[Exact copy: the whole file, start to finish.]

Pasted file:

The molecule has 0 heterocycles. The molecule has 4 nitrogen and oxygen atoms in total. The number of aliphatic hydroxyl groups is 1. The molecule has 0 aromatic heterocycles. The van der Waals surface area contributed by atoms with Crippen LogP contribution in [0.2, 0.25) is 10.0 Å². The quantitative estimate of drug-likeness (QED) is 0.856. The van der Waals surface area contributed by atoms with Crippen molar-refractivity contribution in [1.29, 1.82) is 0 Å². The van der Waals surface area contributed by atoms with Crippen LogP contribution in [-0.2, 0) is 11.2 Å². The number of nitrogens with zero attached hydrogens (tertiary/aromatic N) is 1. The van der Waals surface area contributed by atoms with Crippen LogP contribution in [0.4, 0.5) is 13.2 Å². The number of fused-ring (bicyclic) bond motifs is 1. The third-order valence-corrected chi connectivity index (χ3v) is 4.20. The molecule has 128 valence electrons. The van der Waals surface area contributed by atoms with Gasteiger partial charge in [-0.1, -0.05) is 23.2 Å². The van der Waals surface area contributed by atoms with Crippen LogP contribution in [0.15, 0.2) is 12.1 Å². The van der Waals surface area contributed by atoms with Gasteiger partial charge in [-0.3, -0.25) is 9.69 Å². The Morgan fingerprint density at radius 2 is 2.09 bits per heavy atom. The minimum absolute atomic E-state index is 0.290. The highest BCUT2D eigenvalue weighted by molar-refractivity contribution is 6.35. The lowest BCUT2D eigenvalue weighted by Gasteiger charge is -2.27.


The molecule has 0 heterocycles. The molecule has 4 nitrogen and oxygen atoms in total. The number of aliphatic hydroxyl groups is 1. The molecule has 0 aromatic heterocycles. The van der Waals surface area contributed by atoms with Crippen LogP contribution in [0.2, 0.25) is 10.0 Å². The quantitative estimate of drug-likeness (QED) is 0.856. The van der Waals surface area contributed by atoms with Crippen molar-refractivity contribution in [1.29, 1.82) is 0 Å². The van der Waals surface area contributed by atoms with Crippen LogP contribution in [-0.2, 0) is 11.2 Å². The number of nitrogens with zero attached hydrogens (tertiary/aromatic N) is 1. The van der Waals surface area contributed by atoms with Crippen LogP contribution in [0.4, 0.5) is 13.2 Å². The number of fused-ring (bicyclic) bond motifs is 1. The third-order valence-corrected chi connectivity index (χ3v) is 4.20. The molecule has 128 valence electrons. The van der Waals surface area contributed by atoms with Gasteiger partial charge in [-0.1, -0.05) is 23.2 Å². The van der Waals surface area contributed by atoms with Crippen LogP contribution in [0.15, 0.2) is 12.1 Å². The van der Waals surface area contributed by atoms with Gasteiger partial charge in [-0.3, -0.25) is 9.69 Å². The Morgan fingerprint density at radius 2 is 2.09 bits per heavy atom. The minimum absolute atomic E-state index is 0.290. The highest BCUT2D eigenvalue weighted by molar-refractivity contribution is 6.35. The lowest BCUT2D eigenvalue weighted by Gasteiger charge is -2.27.